All of this was fine, but there was no need for the peninsula to get truly excited until that Monday night when the defense blanked the Los Angeles Rams and Plunkett generated enough offense to give the 49ers a 16-0 stunner on national television. The haughty Beverly Hills set tried to rationalize the whipping of its beloved Rams by saying that the Rams had taken the night off, feeling that the NFL's schedule was too long. Down on Fisherman's Wharf in San Francisco, though, the thinking was that the 49ers had embarrassed and battered the hated Rams, and had forced them to quit playing about 50 minutes before the final gun.
In that game the 49ers sacked L.A. Quarterback James Harris a grand total of 10 times and, when it was over, Harris was back on the injured list with a bruised shoulder. Hart personally accounted for six of those sacks, while Hardman had two. Hart and Hardman so confused and overwhelmed the members of the Los Angeles offensive line that the Rams also were hit with four holding penalties. Suddenly, there was true joy in San Mateo.
The 49ers made it four in a row against the poor, disadvantaged Saints with Plunkett hurling two more touchdown passes. There were seven more sacks to accompany the offense, all in all a splendid performance by everyone in a 33-3 waltz, the only sour note being the broken leg McGee suffered when he fell on the concrete-like artificial turf at Candlestick. Plunkett was six out of 10 for 121 yards and the two sixes. On the other hand, New Orleans generally encourages splendid performances by its opponents, so there was still the nagging question of how good San Francisco really was.
Before the Atlanta game—which, as it developed, hardly provided any answers—Coach Monte Clark laughed when he was asked where the 49ers were going to be headquartered at the Super Bowl. Clark, happily, has a subtle wit. He also has a smile that starts on Wednesday and gets there sometime Friday, as when he said of the Chicago loss, "We put it all together that day—in a negative sense."
If Clark, who replaced the fired Dick Nolan last winter, had any plans to redecorate the coach's office in the 49ers' modest headquarters near burgeoning downtown Redwood City, he must have mislaid them. Nothing adorns the walls but a portrait of Tony Morabito, the man who brought to San Francisco in 1946 "the oldest original major league professional football franchise west of the Mississippi" and a slogan on a plaque. Most coaches have more inspirational slogans around their offices than X's and O's, but Clark has just one. It says: "Success equals peace of mind which comes from the self-satisfaction of knowing you have done your best."
Clark said he did not know who said it, or where he found it, but that he believes it.
He said he also believes in Don Shula. Clark reminds people of Shula. Well, he would if Shula stood on a stepladder and put on about 40 pounds. What they mean is that Clark's mannerisms and attitudes compare favorably with Shula's. Of course, that seems only natural, since Clark worked six years for Shula in Miami and has been given much of the credit for assembling the offensive line that helped the Dolphins win their Super Bowls.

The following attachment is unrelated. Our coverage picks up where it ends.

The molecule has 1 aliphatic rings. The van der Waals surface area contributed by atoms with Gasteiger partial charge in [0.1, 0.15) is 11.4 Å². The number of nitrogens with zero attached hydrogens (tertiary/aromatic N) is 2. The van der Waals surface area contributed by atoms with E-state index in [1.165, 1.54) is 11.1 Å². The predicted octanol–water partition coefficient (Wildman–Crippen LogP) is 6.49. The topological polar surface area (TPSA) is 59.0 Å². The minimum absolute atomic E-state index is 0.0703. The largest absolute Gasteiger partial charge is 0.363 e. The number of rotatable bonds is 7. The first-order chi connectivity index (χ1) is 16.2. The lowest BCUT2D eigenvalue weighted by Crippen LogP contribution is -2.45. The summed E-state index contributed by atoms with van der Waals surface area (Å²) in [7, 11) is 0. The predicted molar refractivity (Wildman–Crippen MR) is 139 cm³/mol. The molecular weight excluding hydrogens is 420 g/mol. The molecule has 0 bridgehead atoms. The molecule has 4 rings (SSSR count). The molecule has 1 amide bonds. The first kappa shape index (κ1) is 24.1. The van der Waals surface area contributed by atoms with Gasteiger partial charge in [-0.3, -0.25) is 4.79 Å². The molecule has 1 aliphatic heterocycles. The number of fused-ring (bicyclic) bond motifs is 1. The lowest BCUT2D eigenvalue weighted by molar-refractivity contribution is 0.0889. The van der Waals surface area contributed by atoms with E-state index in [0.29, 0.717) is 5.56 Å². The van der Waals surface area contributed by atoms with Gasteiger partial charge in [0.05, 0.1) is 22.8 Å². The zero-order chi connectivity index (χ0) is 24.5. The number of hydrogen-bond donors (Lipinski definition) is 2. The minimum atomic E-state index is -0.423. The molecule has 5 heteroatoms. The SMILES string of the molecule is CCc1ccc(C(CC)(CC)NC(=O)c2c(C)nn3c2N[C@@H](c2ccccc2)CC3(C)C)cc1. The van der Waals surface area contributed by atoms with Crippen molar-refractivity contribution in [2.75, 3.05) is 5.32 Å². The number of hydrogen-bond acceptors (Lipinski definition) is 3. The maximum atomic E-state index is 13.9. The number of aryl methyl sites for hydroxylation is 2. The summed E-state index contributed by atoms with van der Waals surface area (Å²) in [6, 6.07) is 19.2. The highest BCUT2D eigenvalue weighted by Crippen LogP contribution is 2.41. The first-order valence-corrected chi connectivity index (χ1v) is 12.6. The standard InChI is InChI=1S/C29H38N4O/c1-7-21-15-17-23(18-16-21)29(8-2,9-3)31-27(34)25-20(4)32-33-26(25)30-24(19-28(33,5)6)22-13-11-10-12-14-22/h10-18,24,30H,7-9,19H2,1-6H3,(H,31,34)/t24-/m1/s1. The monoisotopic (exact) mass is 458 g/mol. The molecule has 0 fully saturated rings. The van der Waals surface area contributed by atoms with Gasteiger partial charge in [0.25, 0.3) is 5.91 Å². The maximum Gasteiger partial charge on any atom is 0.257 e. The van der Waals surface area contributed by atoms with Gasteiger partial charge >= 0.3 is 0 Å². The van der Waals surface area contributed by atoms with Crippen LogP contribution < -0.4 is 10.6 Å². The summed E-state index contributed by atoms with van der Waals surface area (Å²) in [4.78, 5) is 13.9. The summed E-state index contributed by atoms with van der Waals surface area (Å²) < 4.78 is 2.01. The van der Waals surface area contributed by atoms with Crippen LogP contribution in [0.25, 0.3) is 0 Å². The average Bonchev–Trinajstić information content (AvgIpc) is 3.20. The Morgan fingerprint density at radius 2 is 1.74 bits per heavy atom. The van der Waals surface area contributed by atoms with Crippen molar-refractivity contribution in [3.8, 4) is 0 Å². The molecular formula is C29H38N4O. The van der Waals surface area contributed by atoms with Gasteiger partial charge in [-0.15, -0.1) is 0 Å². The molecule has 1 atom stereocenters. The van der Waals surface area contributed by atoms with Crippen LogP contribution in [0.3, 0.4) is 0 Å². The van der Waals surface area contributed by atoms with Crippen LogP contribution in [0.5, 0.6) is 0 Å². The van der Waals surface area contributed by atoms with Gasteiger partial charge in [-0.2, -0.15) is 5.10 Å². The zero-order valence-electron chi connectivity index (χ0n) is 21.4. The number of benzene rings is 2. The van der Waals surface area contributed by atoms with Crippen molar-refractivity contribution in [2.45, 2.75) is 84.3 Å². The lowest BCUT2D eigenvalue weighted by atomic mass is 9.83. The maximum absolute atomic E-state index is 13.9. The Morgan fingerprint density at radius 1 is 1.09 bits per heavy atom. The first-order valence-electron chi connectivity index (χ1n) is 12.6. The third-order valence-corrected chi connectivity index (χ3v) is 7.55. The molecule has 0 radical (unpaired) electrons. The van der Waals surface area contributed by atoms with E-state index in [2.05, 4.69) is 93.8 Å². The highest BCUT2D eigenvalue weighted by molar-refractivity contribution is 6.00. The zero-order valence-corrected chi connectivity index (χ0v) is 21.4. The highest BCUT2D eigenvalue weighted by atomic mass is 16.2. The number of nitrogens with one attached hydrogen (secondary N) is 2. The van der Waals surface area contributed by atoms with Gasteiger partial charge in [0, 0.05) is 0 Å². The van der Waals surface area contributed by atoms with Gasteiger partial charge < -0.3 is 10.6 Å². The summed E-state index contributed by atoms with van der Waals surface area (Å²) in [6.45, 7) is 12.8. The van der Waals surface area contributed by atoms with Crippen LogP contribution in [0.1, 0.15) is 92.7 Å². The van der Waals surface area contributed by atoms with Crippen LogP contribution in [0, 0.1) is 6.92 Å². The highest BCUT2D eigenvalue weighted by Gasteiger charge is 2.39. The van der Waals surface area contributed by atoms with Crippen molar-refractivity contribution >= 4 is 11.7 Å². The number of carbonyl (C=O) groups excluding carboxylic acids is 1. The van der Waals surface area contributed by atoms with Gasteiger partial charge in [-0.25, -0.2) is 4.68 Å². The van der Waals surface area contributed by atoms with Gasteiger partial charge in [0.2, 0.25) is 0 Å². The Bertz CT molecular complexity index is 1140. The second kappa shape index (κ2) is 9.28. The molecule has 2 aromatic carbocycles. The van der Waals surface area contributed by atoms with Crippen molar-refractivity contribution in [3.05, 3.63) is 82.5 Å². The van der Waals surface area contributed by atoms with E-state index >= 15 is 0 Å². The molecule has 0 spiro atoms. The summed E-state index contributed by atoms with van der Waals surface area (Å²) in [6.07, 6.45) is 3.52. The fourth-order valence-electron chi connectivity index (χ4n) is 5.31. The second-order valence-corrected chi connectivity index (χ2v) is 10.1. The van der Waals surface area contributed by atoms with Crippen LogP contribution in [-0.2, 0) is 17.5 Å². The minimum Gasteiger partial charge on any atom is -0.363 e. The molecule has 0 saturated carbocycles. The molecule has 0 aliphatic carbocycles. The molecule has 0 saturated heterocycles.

"I've tried to learn from everybody I've ever been around," said Clark, who was with the 49ers, Cowboys and Browns during his playing career, and at 39 is the NFL's youngest head coach. "When I was playing, I was always asking guys in other positions why they did this and that. Here, I'll tell you how much I'm like Shula." With that, Clark opened two large notebooks on his desk, books filled with plays, diagrams, work schedules, etc. One was San Francisco's. The other was Miami's. Leafing through both of them, he paused frequently to show how many of the pages were identical.
When Clark arrived in San Francisco last January, he looked around to see what could be changed. New coaches like to change things to create a new atmosphere. The first thing Clark did was move the training camp from Santa Barbara to San Jose. "About 65% of our following, maybe even more, comes from the peninsula, and I felt it would create interest if our camp was in the middle of that," he said. Clark's other momentous decision was to institute the wearing of white jerseys for home games, something the 49ers had never done in all of the years that they have not been winning the NFL championship. "I guess Dallas did it first so that all the visiting teams would have a different look," Clark said. "I did it for that reason, too, but also so I could change something."
Plunkett was acquired from the Patriots—and at great expense—to help bring the good times back. Success in San Francisco has always been measured in what they call "exciting teams" rather than championships. Old 49er sufferers gaze back with fondness on the team of the "Million Dollar Backfield," that of Y. A. Tittle, Joe Perry, Hugh McElhenny and John Henry Johnson, and the days of the "Alphabet Backfield," which was Y. A. Tittle, J. D. Smith, R. C. Owens and C. R. Roberts. They think of the early Frankie Albert-Leo Nomellini days, and they are more than aware of how close they came to a championship under Dick Nolan when John Brodie reached his antique prime in the early '70s.